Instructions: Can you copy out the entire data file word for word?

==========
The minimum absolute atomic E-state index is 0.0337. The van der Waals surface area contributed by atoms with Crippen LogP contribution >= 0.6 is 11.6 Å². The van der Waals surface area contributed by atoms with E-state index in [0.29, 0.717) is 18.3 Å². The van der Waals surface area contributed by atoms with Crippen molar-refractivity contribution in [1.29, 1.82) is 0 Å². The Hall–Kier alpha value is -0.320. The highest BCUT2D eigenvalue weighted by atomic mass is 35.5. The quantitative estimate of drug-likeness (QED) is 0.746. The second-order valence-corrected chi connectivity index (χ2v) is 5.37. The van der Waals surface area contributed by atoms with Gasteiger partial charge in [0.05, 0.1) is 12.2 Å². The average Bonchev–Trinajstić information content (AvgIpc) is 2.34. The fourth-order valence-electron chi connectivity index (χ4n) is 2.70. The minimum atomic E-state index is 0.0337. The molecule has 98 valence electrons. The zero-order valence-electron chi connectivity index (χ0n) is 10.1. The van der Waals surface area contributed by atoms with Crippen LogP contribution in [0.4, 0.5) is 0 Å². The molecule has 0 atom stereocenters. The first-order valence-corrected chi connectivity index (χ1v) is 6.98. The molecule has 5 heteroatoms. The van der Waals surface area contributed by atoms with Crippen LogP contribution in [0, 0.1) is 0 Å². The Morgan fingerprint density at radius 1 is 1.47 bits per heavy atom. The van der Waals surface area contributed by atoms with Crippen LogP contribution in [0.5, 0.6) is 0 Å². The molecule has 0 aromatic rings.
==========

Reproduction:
The minimum absolute atomic E-state index is 0.0337. The van der Waals surface area contributed by atoms with Crippen LogP contribution >= 0.6 is 11.6 Å². The van der Waals surface area contributed by atoms with E-state index in [0.29, 0.717) is 18.3 Å². The van der Waals surface area contributed by atoms with Crippen molar-refractivity contribution in [1.29, 1.82) is 0 Å². The Hall–Kier alpha value is -0.320. The highest BCUT2D eigenvalue weighted by atomic mass is 35.5. The quantitative estimate of drug-likeness (QED) is 0.746. The second-order valence-corrected chi connectivity index (χ2v) is 5.37. The van der Waals surface area contributed by atoms with Gasteiger partial charge in [0.05, 0.1) is 12.2 Å². The average Bonchev–Trinajstić information content (AvgIpc) is 2.34. The fourth-order valence-electron chi connectivity index (χ4n) is 2.70. The minimum atomic E-state index is 0.0337. The molecule has 98 valence electrons. The zero-order valence-electron chi connectivity index (χ0n) is 10.1. The van der Waals surface area contributed by atoms with Crippen LogP contribution in [0.4, 0.5) is 0 Å². The molecule has 0 atom stereocenters. The first-order valence-corrected chi connectivity index (χ1v) is 6.98. The molecule has 5 heteroatoms. The van der Waals surface area contributed by atoms with Crippen LogP contribution in [0, 0.1) is 0 Å². The Morgan fingerprint density at radius 1 is 1.47 bits per heavy atom. The van der Waals surface area contributed by atoms with Crippen LogP contribution in [0.5, 0.6) is 0 Å². The molecule has 0 aromatic rings.